CUDA Spotlight: Patrick Roye
Ultra-Low Latency Shape Sensing Using CUDA
This week's Spotlight is on Patrick Roye of Luna, a technology development company based in Virginia.
In the healthcare market, Luna is a pioneer in fiber-optic shape and position sensing. Its technology is being developed to integrate into systems which perform minimally invasive diagnostics, surgery and therapy — pinpointing the position and shape of an instrument inside the body.
Patrick works on accelerating Luna's processing algorithms using GPUs. He and a team of engineers and scientists are developing a prototype system that uses CUDA to calculate the shape of a fiber-optic sensor in real-time.
Luna's shape-sensing systems, which are currently in development, will be used to guide the next generation of medical robotic systems safely through a patient's body.
This interview is part of the CUDA Spotlight Series.
Q & A with Patrick Roye
NVIDIA: Patrick, tell us about your work at Luna.
NVIDIA: What are some applications of Luna's technology?
NVIDIA: Why did you choose to work with GPUs?
Fortunately, at the same time the door closed on our FPGAs, NVIDIA opened a window with the announcement of RDMA for GPUDirect.
Since we had used CUDA a year earlier to accelerate our strain and temperature sensing calculations, we already had an idea of the advantages of GPU-accelerated processing.
With RDMA for GPUDirect and CUDA-accelerated processing, we determined that we could perform data acquisition and minimal processing on an FPGA, transfer our data directly to the GPU for processing and then transfer the results back to the FPGA fast enough to meet our real-time requirements.
Get it working first: There's no point in doing something fast if you're doing it wrong.
Take time to generate comprehensive unit tests for each of the kernels: Once you begin optimizing, these unit tests will be invaluable for ensuring your optimizations don't introduce new processing bugs.
Implement each kernel a few different ways: There were a few times where an implementation I was almost certain would be slower turned out to be the fastest one. Additionally, thinking through multiple solutions to one kernel may give you an idea that helps accelerate a different kernel later on.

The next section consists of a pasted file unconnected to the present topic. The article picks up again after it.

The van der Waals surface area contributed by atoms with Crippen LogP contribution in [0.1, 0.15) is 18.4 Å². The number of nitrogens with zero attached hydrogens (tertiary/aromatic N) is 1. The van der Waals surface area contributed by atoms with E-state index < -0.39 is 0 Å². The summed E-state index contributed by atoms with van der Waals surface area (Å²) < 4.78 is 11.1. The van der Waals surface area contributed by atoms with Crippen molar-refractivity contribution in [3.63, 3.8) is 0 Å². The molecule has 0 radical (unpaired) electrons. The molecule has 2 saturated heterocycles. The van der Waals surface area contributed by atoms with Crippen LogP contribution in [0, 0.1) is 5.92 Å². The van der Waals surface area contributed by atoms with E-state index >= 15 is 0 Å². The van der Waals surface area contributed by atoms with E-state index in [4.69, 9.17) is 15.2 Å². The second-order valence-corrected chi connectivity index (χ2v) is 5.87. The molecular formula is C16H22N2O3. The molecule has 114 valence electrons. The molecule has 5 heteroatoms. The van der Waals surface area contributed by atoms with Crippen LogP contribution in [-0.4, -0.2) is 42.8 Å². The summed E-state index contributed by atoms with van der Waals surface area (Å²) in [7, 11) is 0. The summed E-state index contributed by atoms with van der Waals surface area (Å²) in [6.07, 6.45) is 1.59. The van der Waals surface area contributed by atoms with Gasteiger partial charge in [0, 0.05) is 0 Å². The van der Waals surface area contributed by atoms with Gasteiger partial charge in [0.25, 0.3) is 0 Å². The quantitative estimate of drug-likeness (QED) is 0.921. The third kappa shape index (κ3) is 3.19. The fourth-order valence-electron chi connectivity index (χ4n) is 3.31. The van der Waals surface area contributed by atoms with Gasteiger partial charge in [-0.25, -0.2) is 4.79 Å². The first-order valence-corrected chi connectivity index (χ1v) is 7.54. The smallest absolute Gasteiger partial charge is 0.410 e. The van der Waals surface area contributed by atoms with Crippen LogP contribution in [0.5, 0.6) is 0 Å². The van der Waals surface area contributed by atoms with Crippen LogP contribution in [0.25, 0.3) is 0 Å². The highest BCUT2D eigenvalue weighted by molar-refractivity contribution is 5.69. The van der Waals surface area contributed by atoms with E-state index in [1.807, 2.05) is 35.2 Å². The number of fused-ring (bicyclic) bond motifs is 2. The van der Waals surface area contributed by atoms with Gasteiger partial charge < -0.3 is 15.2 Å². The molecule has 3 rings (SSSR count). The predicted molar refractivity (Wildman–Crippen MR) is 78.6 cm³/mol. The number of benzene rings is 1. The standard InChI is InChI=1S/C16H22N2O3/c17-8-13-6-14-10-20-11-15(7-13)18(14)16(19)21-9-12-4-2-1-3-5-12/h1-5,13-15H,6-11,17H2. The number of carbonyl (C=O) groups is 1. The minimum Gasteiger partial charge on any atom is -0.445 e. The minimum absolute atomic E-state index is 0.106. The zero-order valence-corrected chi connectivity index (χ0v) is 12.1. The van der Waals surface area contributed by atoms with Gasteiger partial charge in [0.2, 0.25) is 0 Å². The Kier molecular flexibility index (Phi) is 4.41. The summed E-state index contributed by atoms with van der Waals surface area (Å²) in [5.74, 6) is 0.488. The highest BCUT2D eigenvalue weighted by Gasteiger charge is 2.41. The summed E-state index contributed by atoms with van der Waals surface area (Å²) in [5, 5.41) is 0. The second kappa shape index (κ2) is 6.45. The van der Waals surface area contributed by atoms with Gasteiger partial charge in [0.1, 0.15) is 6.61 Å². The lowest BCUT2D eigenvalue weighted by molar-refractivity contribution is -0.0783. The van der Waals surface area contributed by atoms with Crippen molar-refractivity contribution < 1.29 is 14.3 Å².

NVIDIA: Tell us about some of the computations performed by the many CUDA kernels you use.
NVIDIA: What types of parallel algorithms are being implemented?
NVIDIA: In your field, what are the biggest challenges going forward?
That’s a lot of space and energy required for components that basically act as glue between the FPGA and GPU. We’re very excited about NVIDIA’s roadmap toward Parker, which we hope will allow us to shrink our design considerably by combining a next-generation Maxwell GPU with a 64-bit ARM core in a single package.
NVIDIA: How did you first learn about GPU computing?
NVIDIA: If you had more computing power, what could you and your team do?
NVIDIA: Describe your development infrastructure.
NVIDIA: What advice would you offer others who are considering GPU computing?
I found that article to be the most helpful in understanding how the CUDA architecture works and how to organize algorithms to get the most performance out of the GPU.
NVIDIA: How did you become interested in the area of sensor technology?
Bio for Patrick Roye
Patrick and his wife Joanna live in Blacksburg, Virginia. Patrick enjoys working on challenging software problems. He has developed toolkits for programming collaborative simulations in virtual environments. He also created software that used genetic algorithms to control robotic arms using shape-sensing fiber-optic sensors.